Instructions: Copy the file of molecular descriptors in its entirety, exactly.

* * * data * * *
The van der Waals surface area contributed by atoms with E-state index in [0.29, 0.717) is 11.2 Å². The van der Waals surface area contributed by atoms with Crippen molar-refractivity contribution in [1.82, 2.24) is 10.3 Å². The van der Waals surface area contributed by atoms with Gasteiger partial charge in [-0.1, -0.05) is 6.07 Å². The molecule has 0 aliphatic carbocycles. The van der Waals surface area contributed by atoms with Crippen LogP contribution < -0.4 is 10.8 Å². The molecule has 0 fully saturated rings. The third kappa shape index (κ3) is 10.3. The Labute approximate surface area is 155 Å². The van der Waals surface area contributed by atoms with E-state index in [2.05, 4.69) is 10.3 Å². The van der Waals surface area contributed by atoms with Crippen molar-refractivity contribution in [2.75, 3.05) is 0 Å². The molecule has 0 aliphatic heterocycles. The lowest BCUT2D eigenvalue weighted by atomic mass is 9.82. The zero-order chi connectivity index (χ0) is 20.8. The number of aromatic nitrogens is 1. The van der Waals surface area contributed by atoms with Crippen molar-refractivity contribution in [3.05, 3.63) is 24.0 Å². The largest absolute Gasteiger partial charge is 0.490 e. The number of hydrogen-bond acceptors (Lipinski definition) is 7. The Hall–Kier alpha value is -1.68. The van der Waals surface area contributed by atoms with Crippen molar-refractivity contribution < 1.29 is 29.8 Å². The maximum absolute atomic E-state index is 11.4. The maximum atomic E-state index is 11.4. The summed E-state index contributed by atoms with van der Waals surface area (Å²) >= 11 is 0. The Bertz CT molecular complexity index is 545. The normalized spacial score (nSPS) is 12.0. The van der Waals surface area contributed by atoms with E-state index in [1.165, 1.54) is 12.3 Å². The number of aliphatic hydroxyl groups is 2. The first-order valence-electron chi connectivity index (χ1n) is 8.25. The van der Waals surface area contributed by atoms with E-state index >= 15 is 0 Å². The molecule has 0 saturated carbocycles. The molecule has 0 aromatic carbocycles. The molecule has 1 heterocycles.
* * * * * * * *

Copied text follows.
The van der Waals surface area contributed by atoms with E-state index in [0.29, 0.717) is 11.2 Å². The van der Waals surface area contributed by atoms with Crippen molar-refractivity contribution in [1.82, 2.24) is 10.3 Å². The van der Waals surface area contributed by atoms with Gasteiger partial charge in [-0.1, -0.05) is 6.07 Å². The molecule has 0 aliphatic carbocycles. The van der Waals surface area contributed by atoms with Crippen LogP contribution < -0.4 is 10.8 Å². The molecule has 0 fully saturated rings. The third kappa shape index (κ3) is 10.3. The Labute approximate surface area is 155 Å². The van der Waals surface area contributed by atoms with E-state index in [2.05, 4.69) is 10.3 Å². The van der Waals surface area contributed by atoms with Crippen molar-refractivity contribution in [2.75, 3.05) is 0 Å². The molecule has 0 aliphatic heterocycles. The lowest BCUT2D eigenvalue weighted by atomic mass is 9.82. The zero-order chi connectivity index (χ0) is 20.8. The number of aromatic nitrogens is 1. The van der Waals surface area contributed by atoms with Crippen molar-refractivity contribution in [3.05, 3.63) is 24.0 Å². The largest absolute Gasteiger partial charge is 0.490 e. The number of hydrogen-bond acceptors (Lipinski definition) is 7. The Hall–Kier alpha value is -1.68. The van der Waals surface area contributed by atoms with Crippen molar-refractivity contribution < 1.29 is 29.8 Å². The maximum absolute atomic E-state index is 11.4. The maximum atomic E-state index is 11.4. The summed E-state index contributed by atoms with van der Waals surface area (Å²) >= 11 is 0. The Bertz CT molecular complexity index is 545. The normalized spacial score (nSPS) is 12.0. The van der Waals surface area contributed by atoms with E-state index in [1.165, 1.54) is 12.3 Å². The number of aliphatic hydroxyl groups is 2. The first-order valence-electron chi connectivity index (χ1n) is 8.25. The van der Waals surface area contributed by atoms with E-state index >= 15 is 0 Å². The molecule has 0 saturated carbocycles. The molecule has 0 aromatic carbocycles. The molecule has 1 heterocycles.